Postoperatively full weight bearing is allowed, but activity should be restricted for the first few weeks. Uncontrolled activity may cause tissue damage and recurrence of fibrous tissue.3 Passive ROM exercises to the forelimb joints several times daily maintain joint ROM and promote normal alignment of the healing tissues.3 Cryotherapy may be used to reduce inflammation after exercise. In cases in which there is significant disuse atrophy of the forelimb muscles, general conditioning exercises for the limb are used to gradually return the muscle to normal size and strength. Conditioning exercises include walking, jogging, and aquatic therapy. Neuromuscular electrical stimulation (NMES) may be used if the atrophy is severe and the dog is too weak to use the leg well.

Teres Minor Strain

Teres minor strain has been reported in athletic dogs of various breeds.32 All dogs in one report had front limb lameness that was improved by rest, but recurred with return to activity. The shoulder was painful on full extension and pain was elicited with direct palpation of the teres minor muscle. Treatment included ultrasound, stretching, balancing exercises, leash walking, gait retraining, and acupuncture point stimulation. All dogs returned to previous levels of activity.32

Elbow Conditions

Articular Fractures of the Elbow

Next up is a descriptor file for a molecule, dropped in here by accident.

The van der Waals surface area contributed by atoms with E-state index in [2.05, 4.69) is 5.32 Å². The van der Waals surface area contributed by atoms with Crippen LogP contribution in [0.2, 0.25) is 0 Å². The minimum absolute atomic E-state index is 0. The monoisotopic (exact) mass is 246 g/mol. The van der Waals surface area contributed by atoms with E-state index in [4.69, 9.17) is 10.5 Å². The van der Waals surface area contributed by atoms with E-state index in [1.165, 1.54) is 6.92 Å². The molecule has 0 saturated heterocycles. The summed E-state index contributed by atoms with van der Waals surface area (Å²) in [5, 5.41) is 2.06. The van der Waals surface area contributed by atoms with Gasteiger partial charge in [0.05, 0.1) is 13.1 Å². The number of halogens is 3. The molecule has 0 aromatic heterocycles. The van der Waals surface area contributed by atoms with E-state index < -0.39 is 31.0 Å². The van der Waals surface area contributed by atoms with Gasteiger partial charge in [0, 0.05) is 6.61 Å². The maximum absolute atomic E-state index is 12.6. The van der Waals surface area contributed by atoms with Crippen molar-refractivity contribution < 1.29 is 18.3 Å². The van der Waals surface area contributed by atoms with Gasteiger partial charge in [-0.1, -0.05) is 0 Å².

Fractures of the articular surface of the distal humerus are common and typically result from trauma. Articular fractures of the proximal radius and ulna are much less common. Salter-Harris type IV fractures of the lateral condyle of the humerus are commonly seen in skeletally immature dogs, and fractures of the lateral humeral condyle are also seen in older dogs. In spaniel breeds, such as Cocker spaniels, it is not uncommon for mature animals to present with articular fractures with minimal evidence or history of trauma (Figure 32-3). These dogs appear to have incomplete ossification of the humeral condyles, although there may be other predisposing factors.33 As with any articular fracture, decreased ROM and destruction of articular cartilage may be sequelae of an articular fracture. In addition Salter-Harris fractures in immature dogs may have alteration in bone growth that is necessary for a congruent elbow joint. Repair is accomplished with placement of a transcondylar screw with compression of the fracture site and placement of a small antirotational pin driven up the lateral epicondyle (Figure 32-4).